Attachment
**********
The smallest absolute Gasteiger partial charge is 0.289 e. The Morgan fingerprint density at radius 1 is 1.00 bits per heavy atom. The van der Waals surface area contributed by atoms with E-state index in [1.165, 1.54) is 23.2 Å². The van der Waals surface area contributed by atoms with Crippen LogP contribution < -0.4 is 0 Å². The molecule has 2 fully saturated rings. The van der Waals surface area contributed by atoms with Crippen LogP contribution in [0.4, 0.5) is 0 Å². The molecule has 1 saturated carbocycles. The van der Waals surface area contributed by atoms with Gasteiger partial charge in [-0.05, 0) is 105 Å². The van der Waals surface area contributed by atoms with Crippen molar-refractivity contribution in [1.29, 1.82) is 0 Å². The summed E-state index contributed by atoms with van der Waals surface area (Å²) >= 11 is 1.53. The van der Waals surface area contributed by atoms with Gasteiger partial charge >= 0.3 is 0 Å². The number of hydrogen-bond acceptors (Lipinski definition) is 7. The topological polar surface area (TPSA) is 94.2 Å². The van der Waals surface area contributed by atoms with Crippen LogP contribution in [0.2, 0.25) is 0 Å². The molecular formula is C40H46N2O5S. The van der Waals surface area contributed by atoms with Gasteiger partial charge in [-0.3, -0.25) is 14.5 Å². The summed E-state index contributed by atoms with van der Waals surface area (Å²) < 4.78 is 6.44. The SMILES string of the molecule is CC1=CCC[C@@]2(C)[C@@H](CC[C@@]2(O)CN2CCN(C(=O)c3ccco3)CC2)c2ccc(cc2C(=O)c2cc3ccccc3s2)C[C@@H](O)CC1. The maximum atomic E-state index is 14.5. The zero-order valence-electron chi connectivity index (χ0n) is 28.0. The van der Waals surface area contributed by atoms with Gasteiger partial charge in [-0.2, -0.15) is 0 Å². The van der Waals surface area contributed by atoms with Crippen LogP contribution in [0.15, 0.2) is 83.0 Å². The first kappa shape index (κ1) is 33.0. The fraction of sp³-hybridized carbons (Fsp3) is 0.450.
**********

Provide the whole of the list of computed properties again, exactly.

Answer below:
The smallest absolute Gasteiger partial charge is 0.289 e. The Morgan fingerprint density at radius 1 is 1.00 bits per heavy atom. The van der Waals surface area contributed by atoms with E-state index in [1.165, 1.54) is 23.2 Å². The van der Waals surface area contributed by atoms with Crippen LogP contribution < -0.4 is 0 Å². The molecule has 2 fully saturated rings. The van der Waals surface area contributed by atoms with Crippen LogP contribution in [0.4, 0.5) is 0 Å². The molecule has 1 saturated carbocycles. The van der Waals surface area contributed by atoms with Gasteiger partial charge in [-0.05, 0) is 105 Å². The van der Waals surface area contributed by atoms with Crippen molar-refractivity contribution in [1.29, 1.82) is 0 Å². The summed E-state index contributed by atoms with van der Waals surface area (Å²) >= 11 is 1.53. The van der Waals surface area contributed by atoms with Gasteiger partial charge >= 0.3 is 0 Å². The number of hydrogen-bond acceptors (Lipinski definition) is 7. The topological polar surface area (TPSA) is 94.2 Å². The van der Waals surface area contributed by atoms with Crippen LogP contribution in [0.2, 0.25) is 0 Å². The molecular formula is C40H46N2O5S. The van der Waals surface area contributed by atoms with Gasteiger partial charge in [-0.3, -0.25) is 14.5 Å². The summed E-state index contributed by atoms with van der Waals surface area (Å²) < 4.78 is 6.44. The SMILES string of the molecule is CC1=CCC[C@@]2(C)[C@@H](CC[C@@]2(O)CN2CCN(C(=O)c3ccco3)CC2)c2ccc(cc2C(=O)c2cc3ccccc3s2)C[C@@H](O)CC1. The maximum atomic E-state index is 14.5. The zero-order valence-electron chi connectivity index (χ0n) is 28.0. The van der Waals surface area contributed by atoms with Gasteiger partial charge in [-0.2, -0.15) is 0 Å². The van der Waals surface area contributed by atoms with Crippen LogP contribution in [0.15, 0.2) is 83.0 Å². The first kappa shape index (κ1) is 33.0. The fraction of sp³-hybridized carbons (Fsp3) is 0.450.